Media Culture and Society

The significant role of media in the health sector cannot be disputed. The media has played a huge role in ensuring that the public is well-educated on health issues. Media has been the biggest catalyst to help promote healthcare. For example, during the Coronavirus, pandemic media has been the Primary educator on rules and regulations that need to be followed to avoid contracting the disease.

Besides, it also helps bring together different partnerships, private sectors, non-governmental organizations, volunteers, and professional organizations worldwide to solve a certain health crisis (Moorhead et al., 2013). For example, it has brought together different stakeholders from different countries in an effort to find a vaccine for coronavirus disease.

Media Culture and Society
Media Culture and Society

Additionally, the media has also helped health workers reach disadvantaged groups in rural areas. Health workers can also keep the public updated about certain immunizations or offer guidance on measures that should be taken on emergency health complications. Apart from just education, the media also informs the public about the general health situation worldwide

It is the media’s role to provide correct statistics and correct information on the number of people infected by a certain disease or the people who are more vulnerable to infection. The media should also inform the public about geographical areas that have been affected or are more likely to be affected by a certain disease.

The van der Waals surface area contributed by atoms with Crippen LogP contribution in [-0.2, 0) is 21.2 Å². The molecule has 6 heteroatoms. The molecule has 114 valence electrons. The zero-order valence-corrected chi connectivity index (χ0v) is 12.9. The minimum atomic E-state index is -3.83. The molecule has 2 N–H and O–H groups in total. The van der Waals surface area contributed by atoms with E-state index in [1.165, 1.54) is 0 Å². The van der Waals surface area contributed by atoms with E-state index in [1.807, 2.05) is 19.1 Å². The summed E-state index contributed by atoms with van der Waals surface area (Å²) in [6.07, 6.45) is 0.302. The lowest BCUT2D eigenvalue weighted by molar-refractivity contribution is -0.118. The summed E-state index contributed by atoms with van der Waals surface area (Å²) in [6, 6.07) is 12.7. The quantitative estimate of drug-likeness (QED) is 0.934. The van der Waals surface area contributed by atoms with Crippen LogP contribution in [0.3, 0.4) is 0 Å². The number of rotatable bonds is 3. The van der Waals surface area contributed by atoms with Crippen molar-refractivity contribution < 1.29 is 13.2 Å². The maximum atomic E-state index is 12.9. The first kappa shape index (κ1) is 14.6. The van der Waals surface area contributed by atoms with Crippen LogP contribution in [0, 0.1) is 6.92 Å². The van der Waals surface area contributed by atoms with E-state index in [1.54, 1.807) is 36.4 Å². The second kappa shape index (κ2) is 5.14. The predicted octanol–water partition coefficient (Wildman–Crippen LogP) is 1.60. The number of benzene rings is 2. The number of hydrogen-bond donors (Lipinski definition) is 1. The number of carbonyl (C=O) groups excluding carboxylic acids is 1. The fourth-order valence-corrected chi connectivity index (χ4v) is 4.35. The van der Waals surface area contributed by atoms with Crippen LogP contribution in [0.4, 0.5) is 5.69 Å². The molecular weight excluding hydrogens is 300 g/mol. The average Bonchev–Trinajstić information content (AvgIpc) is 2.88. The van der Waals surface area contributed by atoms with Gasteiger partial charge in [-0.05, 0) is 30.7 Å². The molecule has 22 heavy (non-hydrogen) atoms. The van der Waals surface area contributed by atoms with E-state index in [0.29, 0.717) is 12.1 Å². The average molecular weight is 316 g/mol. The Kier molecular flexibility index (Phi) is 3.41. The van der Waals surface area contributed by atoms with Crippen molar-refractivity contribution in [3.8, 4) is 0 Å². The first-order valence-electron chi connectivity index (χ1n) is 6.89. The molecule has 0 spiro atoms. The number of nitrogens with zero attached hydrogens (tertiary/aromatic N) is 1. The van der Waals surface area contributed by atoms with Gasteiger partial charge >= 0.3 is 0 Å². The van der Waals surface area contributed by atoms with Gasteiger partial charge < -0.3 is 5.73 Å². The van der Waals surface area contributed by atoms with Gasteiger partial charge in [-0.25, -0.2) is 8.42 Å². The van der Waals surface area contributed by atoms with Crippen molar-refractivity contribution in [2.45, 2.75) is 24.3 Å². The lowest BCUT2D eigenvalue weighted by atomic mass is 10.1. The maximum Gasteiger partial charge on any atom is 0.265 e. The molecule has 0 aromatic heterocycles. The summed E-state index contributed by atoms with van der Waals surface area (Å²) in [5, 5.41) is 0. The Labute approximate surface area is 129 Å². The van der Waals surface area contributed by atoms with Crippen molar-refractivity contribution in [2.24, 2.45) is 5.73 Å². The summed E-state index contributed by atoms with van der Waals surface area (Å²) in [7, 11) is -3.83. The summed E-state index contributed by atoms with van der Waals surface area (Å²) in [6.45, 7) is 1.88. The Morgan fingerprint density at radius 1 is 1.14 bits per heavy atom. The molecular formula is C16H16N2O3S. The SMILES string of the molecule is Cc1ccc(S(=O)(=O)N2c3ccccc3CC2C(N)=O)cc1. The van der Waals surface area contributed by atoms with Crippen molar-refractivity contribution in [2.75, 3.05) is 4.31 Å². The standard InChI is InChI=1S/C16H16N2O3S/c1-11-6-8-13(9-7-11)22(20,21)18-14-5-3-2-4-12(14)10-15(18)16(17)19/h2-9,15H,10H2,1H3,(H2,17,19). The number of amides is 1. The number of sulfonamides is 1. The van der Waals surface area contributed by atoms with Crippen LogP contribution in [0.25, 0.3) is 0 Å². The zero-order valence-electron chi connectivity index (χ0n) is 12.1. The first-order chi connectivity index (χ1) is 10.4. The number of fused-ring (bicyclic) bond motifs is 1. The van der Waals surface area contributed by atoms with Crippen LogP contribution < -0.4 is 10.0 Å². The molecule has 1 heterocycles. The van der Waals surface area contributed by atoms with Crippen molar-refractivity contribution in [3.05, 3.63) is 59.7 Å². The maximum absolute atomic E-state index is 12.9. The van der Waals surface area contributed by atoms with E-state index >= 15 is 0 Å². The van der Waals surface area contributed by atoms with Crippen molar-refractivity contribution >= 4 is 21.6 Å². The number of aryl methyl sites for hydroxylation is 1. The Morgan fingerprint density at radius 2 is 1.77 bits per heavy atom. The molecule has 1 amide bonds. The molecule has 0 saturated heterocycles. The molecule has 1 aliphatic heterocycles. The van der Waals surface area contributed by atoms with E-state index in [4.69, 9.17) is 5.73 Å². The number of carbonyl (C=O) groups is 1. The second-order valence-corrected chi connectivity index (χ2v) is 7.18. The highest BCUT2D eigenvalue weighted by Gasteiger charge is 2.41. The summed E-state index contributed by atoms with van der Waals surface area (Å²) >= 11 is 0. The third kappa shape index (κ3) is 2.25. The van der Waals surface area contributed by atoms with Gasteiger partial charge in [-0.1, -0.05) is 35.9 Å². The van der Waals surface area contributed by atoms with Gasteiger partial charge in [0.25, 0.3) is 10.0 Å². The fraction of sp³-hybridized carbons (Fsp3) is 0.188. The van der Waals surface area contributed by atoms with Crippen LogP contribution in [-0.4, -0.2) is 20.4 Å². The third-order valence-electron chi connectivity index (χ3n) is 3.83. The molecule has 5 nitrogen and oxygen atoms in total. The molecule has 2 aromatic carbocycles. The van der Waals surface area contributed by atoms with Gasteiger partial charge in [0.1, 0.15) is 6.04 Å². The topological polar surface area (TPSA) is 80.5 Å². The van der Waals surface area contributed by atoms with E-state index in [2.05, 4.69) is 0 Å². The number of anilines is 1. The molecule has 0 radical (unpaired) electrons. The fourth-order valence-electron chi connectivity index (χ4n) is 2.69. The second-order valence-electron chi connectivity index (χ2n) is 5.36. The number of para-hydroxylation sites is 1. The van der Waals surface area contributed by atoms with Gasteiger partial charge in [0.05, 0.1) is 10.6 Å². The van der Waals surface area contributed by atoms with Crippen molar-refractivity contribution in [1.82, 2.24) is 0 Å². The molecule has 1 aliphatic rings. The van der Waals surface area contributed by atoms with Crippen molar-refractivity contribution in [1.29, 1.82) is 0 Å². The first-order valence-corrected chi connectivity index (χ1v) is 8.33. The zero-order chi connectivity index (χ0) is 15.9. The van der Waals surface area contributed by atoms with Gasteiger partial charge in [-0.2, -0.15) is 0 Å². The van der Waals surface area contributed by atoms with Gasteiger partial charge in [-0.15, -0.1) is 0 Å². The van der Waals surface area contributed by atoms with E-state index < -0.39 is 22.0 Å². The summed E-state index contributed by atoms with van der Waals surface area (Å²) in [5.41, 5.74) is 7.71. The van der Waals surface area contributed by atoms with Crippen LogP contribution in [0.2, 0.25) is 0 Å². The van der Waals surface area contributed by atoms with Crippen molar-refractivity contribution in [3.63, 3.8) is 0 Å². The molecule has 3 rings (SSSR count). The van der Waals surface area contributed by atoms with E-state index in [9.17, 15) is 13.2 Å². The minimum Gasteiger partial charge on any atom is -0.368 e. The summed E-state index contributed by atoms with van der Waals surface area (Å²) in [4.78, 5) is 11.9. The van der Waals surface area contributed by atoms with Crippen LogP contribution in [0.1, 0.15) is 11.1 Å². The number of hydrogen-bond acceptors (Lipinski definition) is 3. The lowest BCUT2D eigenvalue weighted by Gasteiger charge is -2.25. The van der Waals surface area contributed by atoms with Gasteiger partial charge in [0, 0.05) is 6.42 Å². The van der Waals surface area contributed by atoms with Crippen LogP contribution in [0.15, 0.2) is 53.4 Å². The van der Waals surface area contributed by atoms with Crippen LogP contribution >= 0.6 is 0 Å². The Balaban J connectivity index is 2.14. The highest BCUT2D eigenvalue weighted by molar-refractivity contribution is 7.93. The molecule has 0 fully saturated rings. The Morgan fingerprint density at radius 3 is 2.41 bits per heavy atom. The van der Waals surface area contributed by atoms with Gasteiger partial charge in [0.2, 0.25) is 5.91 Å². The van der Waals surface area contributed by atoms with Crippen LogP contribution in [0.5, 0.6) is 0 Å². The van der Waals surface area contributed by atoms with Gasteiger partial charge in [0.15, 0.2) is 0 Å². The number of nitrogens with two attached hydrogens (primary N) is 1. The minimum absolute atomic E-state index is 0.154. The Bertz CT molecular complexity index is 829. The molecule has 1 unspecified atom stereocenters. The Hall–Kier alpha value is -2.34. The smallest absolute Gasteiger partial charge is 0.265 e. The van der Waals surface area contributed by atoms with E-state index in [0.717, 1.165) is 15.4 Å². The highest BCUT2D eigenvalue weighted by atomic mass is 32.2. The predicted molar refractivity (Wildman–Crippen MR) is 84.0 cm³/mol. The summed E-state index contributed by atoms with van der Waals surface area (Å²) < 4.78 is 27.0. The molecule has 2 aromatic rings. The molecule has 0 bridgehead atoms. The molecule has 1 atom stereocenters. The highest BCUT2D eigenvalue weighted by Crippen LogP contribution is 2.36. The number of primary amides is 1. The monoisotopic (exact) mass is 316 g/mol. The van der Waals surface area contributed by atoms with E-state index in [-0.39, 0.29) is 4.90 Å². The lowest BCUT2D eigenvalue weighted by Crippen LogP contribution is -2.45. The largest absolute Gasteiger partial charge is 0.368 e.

The fairly widespread inequalities have posed a question and need for concern as they are a potential threat for social disruption. As a result, the media has come up to play a crucial part in making the public aware of their rights and addressing inequality issues. Search inequalities include education inequality, health inequalities, ethnic inequalities, racial discrimination, gender discrimination, and employment discrimination (Childress & Nault, 2019). Such discrimination has led to conflict and violence in the past few years. Entertainment, politics, and news media all influence the public’s opinion on inequality.

Awareness of Media Culture

However, while the media has been used to promote awareness about inequalities, it has also been at the center in promoting inequality. This is majorly because most of these media channels are owned by private individuals. The channels mostly release news based on their customers or where they are located, which means that they will definitely want to give their consumers what they like to hear.